Q. After 35 years in the investment business, what has driven you to become a debut author?
BELLER: Throughout my career in the investment business, I advanced my knowledge of financial markets and the global political decisions which drive their directions and trends. I was determined to understand politics on not only the local level, but on the national and global levels as well. The more I read, the more I formed strong opinions, and those strong opinions fueled my desire to write. This passion to write had been on the back burner until I was able to devote the time to make becoming a serious writer my priority. Now that time has finally come, and
I intend to become a relevant writer as my new primary career.
Q. So much of the material in NOT BLACK AND WHITE is ripped from the headlines and features actual events with real people. Why did you choose to publish this book as fiction?
BELLER: I don't believe the articles in newspapers or online are necessarily accurate. Additionally, many publications have their own agendas, and therefore the information in the articles may be biased. Though I primarily used these previous writings to formulate the basis for the story of NOT BLACK AND WHITE, I was unwilling to accept the infor-mation as accurate or factual. I don't think anyone is capable of telling this story as non-fiction. As an aspiring writer, when I started this book I wanted to create excitement and entertainment, which required a great deal of speculation. My creative juices took over, and I chose to fictionalize the characters and events with my goal to provide the reader with an enter-taining novel. I also wanted to challenge the reader to determine fact from fiction.
Q. How much of the action (and characters) in NOT BLACK AND WHITE is true and how much has been fictionalized?
BELLER: Since the story is loosely based upon the true characters and events, and I question many of the facts as previously written, I am speculating on how the stories played out. I cannot say with certainty, nor am I willing to share my opinion, as to what events actually happened as written.
Q. In order to write this book, you must have had access to a wealth of inside knowledge and background information that the average joe outside the halls of power would not be privy to. What can you tell us about your sources?
BELLER: As I stated in the Author's Notes, my resources for this book were the many articles written about this time in history. The story is totally speculation enhanced by my curiosity and imagination and applied to prior written accounts of characters and events.
Q. Many folks will compare your book to Joe Klein's PRIMARY COLORS. How are the two books similar/different? Would you compare your novel to any other political thrillers?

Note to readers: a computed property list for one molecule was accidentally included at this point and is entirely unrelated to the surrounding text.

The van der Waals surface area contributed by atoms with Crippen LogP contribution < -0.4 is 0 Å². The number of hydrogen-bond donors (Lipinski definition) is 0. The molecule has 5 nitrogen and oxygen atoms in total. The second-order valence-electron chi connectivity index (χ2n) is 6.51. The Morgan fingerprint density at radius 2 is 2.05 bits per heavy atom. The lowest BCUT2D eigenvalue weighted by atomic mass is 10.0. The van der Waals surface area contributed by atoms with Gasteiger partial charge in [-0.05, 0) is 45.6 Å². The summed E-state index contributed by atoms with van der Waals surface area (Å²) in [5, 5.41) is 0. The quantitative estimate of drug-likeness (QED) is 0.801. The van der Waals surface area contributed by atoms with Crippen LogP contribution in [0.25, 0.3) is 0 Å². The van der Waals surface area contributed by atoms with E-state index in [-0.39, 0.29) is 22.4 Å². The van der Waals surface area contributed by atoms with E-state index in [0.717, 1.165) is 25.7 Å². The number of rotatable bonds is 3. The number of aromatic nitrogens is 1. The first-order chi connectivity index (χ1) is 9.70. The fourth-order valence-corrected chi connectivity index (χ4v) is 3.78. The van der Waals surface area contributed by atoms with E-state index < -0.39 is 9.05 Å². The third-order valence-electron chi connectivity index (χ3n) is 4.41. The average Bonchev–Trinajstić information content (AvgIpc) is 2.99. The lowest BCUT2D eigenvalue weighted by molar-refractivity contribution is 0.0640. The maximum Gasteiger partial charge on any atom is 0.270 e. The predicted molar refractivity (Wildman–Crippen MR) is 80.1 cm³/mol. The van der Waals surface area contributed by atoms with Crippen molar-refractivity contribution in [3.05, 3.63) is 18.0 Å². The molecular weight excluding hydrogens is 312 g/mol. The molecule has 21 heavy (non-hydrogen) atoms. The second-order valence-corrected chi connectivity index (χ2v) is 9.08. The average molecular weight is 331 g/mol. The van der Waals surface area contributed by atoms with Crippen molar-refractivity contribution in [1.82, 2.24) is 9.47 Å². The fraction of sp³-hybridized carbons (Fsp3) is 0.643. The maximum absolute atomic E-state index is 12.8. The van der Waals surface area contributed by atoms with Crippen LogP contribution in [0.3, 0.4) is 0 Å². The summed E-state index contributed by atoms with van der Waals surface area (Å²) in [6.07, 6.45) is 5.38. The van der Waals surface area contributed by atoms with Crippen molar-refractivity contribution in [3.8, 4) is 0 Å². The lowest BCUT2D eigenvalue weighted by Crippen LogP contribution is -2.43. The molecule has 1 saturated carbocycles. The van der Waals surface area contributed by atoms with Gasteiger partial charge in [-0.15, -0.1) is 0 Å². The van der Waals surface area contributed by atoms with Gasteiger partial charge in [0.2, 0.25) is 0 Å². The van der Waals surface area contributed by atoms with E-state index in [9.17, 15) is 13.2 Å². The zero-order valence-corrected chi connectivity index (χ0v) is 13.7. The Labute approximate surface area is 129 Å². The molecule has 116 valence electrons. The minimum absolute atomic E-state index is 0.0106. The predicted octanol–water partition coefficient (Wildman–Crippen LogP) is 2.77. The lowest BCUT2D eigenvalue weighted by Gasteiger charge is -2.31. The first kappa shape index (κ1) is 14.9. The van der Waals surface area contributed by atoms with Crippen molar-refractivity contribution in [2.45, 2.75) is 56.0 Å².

BELLER: Joe Klein's Primary Colors was, in my opinion, a very entertaining book. Mr. Klein used the fictionalized accounting of characters and events to write his novel. Obviously, that strategy was the same for
NOT BLACK AND WHITE, and the subject content of both books is politics during a specific time in history. The similarity ends with that strategy for telling the story. I cannot think of another novel or political thriller that would compare to either book.
Q. You have stated publicly that you voted for Obama in the 2008 election. How has your view of President Obama changed since researching and writing NOT BLACK AND WHITE?
BELLER: I did vote for President Obama in 2008. I did my best to avoid any personal perspective relating to my political views. My writing of NOT BLACK AND WHITE did not influence my personal opinion of Obama. My views of Obama have, however, been formulated based upon the actions and policies of the President and his administration during the past six years.
Q. Do you associate with a particular political party? How has your affiliation changed over time, and, in particular, after writing this book?
BELLER: My political affiliation was not affected by the writing of this book. I strongly believe that both major parties are too extreme. I do not affiliate with either party, and would like to see a truly credible candi-date represent an independent third party. The independent vote is critical for either party to win a presidential election. Additionally, it appears the size of that vote is growing, as more voters are becoming dissatisfied with the major party base and their political platforms. Hopefully someday the political process will offer an electable third party candidate to represent the independent voters.
Q. What does the phrase "Chicago-style politics" mean to you? What makes Chicago unique in the realm of politics and power?
BELLER: Chicago is one of the most difficult cities to govern for a number of reasons. It might be the most diverse city in the country, as it became a melting pot for immigrants of all nationalities. Settlers from around the globe have established neighborhoods. The city became a major center for trade, creating labor and cultural challenges since the 19th century. To this day, labor unions dominate the political landscape. Additionally, organized crime has been associated with Chicago for as long as I can remember.